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FRI0319 Predictors of complete remission in polymyalgia rheumatica
  1. D Birra,
  2. A Zoli,
  3. G Peluso,
  4. SL Bosello,
  5. E Gremese,
  6. G Ferraccioli
  1. Dipartimento di Reumatologia e Scienze Affini, Università Cattolica del Sacro Cuore - Fondazione Policlinico Universitario Agostino Gemelli, Rome, Italy

Abstract

Background Polymyalgia rheumatica (PMR) is an inflammatory rheumatic condition characterized by aching and morning stiffness in the shoulders, hip girdle, and neck that typically occurs in adults over the age of 50. A rapid resolution of symptoms with low-dose glucocorticoids is a feature of PMR although some patients may experience a disease flare-up during steroid tapering.

Objectives The aim of the study was to investigate possible clinical or laboratory prognostic factors of remission during a 12 month follow up in PMR patients treated with a starting low prednisone dose following the 2015 ACR-EULAR guidelines(1).

Methods From 86 consecutive outpatients, diagnosed with PMR following ACR/EULAR 2012 provisional clinical criteria for PMR(2), 79 patients (56 women and 23 men), that achieved a complete follow up of at least 12 months, were selected. Clinical evaluation and laboratory tests were performed every 3 months Clinical remission was defined as lack of shoulder and hip girdle pain and as levels of ESR≤40 mm/h and CRP≤0.5 mg/dl.

Results 37 PMR patients reached a complete remission after twelve months follow-up. We didn't find any significant difference in the mean age and in ESR and CRP values at the beginning of the disease in patients in remission after 12 month of follow up when compared with patients not in remission. Presence of obesity, dyslipidemia, hypertension, diabetes and smoking habits were not significantly different in the two groups of patients. No significant difference in steroid therapy at the beginning and after 6 month of follow up was noted between the two groups of patients. A statistically significant female low clinical remission was seen at the end of 12 month follow up when compared with male complete clinical remission (33.9% versus 78.2%, p=.000) Moreover it was shown that the patients achieving clinical and laboratory remission after six months of therapy were also those who maintained remission at the 12 month. CRP values, instead of ESR ones, were more predictive of remission after one year of therapy. Therefore patients with clinical remission in the absence of normalization of CRP value had greater risk of exacerbation.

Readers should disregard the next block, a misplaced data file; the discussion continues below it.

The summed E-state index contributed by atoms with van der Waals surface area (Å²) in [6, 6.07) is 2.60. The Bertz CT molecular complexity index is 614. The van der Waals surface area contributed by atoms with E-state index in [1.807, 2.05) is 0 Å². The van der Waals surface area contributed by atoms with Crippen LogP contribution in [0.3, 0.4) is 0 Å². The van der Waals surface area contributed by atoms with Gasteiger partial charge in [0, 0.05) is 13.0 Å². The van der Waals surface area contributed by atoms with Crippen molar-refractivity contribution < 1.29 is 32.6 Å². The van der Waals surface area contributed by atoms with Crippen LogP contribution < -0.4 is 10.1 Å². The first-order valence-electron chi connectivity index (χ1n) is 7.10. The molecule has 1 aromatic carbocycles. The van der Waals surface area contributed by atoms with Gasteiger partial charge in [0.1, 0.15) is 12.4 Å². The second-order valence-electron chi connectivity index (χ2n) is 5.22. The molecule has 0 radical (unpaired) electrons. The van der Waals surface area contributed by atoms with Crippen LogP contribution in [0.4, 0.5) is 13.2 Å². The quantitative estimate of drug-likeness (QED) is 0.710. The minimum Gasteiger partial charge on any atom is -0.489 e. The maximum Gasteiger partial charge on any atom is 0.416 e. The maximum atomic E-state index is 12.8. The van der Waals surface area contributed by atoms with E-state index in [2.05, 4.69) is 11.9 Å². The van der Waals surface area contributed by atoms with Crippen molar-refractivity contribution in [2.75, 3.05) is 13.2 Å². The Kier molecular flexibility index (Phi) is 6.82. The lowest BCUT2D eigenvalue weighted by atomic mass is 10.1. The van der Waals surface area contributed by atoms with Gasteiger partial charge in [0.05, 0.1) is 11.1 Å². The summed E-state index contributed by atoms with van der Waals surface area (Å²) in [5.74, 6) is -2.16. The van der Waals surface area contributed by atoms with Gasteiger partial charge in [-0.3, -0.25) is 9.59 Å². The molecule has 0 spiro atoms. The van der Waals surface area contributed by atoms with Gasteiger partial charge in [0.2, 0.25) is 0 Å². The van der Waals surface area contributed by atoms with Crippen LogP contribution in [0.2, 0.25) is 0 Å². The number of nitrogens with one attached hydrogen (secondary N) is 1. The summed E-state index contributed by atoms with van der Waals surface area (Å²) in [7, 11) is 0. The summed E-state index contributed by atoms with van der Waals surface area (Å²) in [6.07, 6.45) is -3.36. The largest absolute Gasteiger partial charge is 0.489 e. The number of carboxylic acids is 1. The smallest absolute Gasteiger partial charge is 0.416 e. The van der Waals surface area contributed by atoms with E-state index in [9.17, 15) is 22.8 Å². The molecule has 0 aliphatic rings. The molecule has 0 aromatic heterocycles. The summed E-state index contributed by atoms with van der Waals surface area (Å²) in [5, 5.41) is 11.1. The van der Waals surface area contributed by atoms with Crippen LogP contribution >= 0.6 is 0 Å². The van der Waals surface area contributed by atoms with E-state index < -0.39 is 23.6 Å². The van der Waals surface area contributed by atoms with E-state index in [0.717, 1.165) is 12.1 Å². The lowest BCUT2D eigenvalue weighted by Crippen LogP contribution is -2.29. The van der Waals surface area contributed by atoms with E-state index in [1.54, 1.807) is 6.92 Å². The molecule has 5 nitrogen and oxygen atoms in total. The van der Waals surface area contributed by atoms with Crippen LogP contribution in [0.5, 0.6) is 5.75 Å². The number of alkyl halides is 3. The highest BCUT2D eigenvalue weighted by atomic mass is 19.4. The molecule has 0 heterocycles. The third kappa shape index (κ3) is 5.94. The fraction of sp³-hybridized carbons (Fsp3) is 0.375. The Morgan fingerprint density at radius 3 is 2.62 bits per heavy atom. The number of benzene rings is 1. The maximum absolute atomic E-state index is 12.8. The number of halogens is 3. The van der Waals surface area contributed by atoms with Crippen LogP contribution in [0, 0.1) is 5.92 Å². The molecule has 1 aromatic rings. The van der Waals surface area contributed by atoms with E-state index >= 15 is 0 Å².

Conclusions The sixth month of therapy is a crucial target for the management of PMR, because it can help to identify patients at greater risk of exacerbations, which may benefit from a tighter follow-up and a more aggressive therapeutic strategy. Among prognostic factors female sex and high CRP values at sixth months appear to be associated with higher relapse risk and a longer duration of treatment.

References

  1. Dejaco C, Singh YP, European League Against Rheumatism; American College of Rheumatology, 2015 Recommendations for the management of polymyalgia rheumatica: a European League Against Rheumatism/American College of Rheumatology collaborative initiative. Ann Rheum Dis. 2015 Oct;74(10):1799–807. doi: 10.1136/annrheumdis-2015-207492.

  2. Dasgupta B, Cimmino MA, Matteson EL. 2012 provisional classification criteria for polymyalgia rheumatica: a European League Against Rheumatism/American College of Rheumatology collaborative initiative, Ann Rheum Dis. 2012 Apr;71(4):484–92. doi: 10.1136/annrheumdis-2011-200329.

References

Disclosure of Interest None declared

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